It’s the odd couple all over again.
Jules Ostin is a driven woman, the successful CEO of a new start up that now employs more than 200 people.
Ben Whittaker is a 70-year-old widower, retired and bored.
The two cross paths in the 2015 film The Intern, a combination of drama and comedy.
When Ben spots an advert for a position as ‘senior’ intern at Jules’ rapidly-growing, e-commerce, clothing outlet About The Fit, he decides to give it shot. After all, what’s he got to lose.
The usual retirement activities are not enough for him and he’s being hounded by a woman with whom he had one date.
Impressed by his application video and interview, Ben surprisingly gets the job.
He’s one of four people hired and is assigned to Jules as her personal assistant.
All good so far, except that the intern program was not her idea and Jules doesn’t want a bar of it.
She reveals that Ben makes her feel uncomfortable and that he is a little too observant for her liking, and wants him transferred to another department.
But the quietly spoken Ben is a force to be reckoned with.
Written and directed by Nancy Meyers, The Intern stars Robert De Niro as Ben and Anne Hathaway as Jules, with support from Rene Russo, Anders Holm, Andrew Rannells, Adam DeVine, and Zack Pearlman.
Myers has has written, produced, and directed a long list of successful films.
They include Private Benjamin (1980), Father of the Bride (1991), What Women Want (2000) and Something’s Gotta Give (2003).
She had to knock on plenty of doors before she could get a taker for Private Benjamin which was a big hit for Goldie Hawn.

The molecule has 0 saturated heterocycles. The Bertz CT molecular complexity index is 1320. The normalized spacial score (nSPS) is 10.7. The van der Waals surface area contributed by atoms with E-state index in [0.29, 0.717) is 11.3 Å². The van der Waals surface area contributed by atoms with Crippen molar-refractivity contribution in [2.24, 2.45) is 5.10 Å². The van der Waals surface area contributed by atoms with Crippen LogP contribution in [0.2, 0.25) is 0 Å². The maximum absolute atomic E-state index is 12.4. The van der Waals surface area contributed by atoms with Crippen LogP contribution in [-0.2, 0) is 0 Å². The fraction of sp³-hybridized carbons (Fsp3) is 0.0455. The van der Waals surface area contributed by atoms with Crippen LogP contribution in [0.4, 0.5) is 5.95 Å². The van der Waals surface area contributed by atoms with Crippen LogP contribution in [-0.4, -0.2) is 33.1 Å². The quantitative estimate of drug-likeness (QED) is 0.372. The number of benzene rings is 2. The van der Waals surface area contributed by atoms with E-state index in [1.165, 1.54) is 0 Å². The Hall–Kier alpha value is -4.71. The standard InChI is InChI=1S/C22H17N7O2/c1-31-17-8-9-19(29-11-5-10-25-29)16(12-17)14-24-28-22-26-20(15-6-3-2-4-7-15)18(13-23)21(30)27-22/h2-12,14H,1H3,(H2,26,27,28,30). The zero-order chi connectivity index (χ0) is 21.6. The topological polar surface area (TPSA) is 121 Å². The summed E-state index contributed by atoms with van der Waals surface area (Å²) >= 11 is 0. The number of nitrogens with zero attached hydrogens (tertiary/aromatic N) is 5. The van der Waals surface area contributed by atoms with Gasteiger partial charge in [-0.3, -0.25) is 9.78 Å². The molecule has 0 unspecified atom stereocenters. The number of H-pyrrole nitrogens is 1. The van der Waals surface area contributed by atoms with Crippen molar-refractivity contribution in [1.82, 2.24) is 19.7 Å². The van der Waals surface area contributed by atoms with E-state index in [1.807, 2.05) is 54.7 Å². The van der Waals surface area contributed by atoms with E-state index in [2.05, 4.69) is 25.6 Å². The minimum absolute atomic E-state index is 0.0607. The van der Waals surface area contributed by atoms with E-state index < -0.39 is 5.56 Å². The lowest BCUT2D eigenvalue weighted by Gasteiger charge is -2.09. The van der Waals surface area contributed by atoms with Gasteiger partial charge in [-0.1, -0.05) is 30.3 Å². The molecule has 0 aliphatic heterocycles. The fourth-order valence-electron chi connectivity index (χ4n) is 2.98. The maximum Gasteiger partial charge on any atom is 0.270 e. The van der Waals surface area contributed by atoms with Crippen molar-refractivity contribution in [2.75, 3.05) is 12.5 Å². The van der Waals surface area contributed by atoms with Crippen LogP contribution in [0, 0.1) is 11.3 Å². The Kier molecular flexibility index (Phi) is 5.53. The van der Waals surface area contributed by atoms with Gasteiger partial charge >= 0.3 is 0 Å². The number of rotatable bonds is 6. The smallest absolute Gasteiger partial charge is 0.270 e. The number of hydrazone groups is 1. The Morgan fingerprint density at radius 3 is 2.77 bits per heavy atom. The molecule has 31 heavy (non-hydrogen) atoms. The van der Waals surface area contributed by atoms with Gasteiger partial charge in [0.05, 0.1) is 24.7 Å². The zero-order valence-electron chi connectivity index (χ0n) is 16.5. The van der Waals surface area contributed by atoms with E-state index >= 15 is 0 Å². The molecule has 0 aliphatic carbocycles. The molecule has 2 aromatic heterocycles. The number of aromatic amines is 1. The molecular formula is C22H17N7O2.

Meyers is now in high demand and spends a lot of time shooting films in the search for the certain something that she is looking for.
It must work because the studios leave her pretty much alone to get on with the job, confident it will be worth it.
In The Intern, it turns out Ben, an unassuming, one-time executive once worked in the very building now occupied by About The Fit.
He quickly proves himself an asset to company, winning over Jules and his fellow interns to whom he becomes something of a father figure.
He’s soon driving Jules to and from work, offering advice when it is sought and becomes part of her family, taking her young daughter to a birthday party.
Ben is back and along the way he even picks up a new girlfriend, Fiona, the in-house massage therapist from work played by Russo.
Life is good, too good it seems as Jules comes under increasing pressure to step down as CEO.
Her investors feel the job has become too much for her and want her to hire a someone from outside the company to free her up.
She is spending too much time at work and sleeping fitfully, and it is beginning to take its toll on her marriage.
Stay-at-home husband, Matt, has given up a promising career to look after their daughter Paige (JoJo Kushner), so Jules is free to concentrate on her work.
Jules is torn between the love for her husband and the love for the business she has created.
While driving Paige home from a birthday party, Ben spies Matt in the embrace of another woman, one of the other parents from Paige’s school.
He in turn is torn about whether to reveal his discovery to Jules, but as it turns out she already knows.
The Intern is one of those old fashioned kind of films that just hit the spot.
No one dies, there’s no violence and more chuckles than laughs, but it will have you chuckling and reaching for a hanky in equal measures.
De Niro, the consummate performer, cruises through the role, delivering an understated performance, while Hathaway is, well, the adorable girl next door who makes it big.
Interestingly, Ben’s old company Dex One was a real print company which actually survived into the digital age, but in 2016 was absorbed by another company.
You can catch The Intern On Netflix, Binge, Prime and Paramount+
Anne Hathaway as Jules Ostin
Working it out
Robert De Niro as Ben Whittaker
Anders Holm as Matt Ostin
Rene Russo as Fiona
Jason Orley, Andrew Rannells and Zack Pearlman
Wipe the email time
JoJo Kushner as Paige Ostin
The Intern (2015)
CHECKOUT: Poker Face: She can tell
CHECKOUT: Cold Skin: The fish have hands and feet
Final thoughts . . .
Good old-fashioned entertainment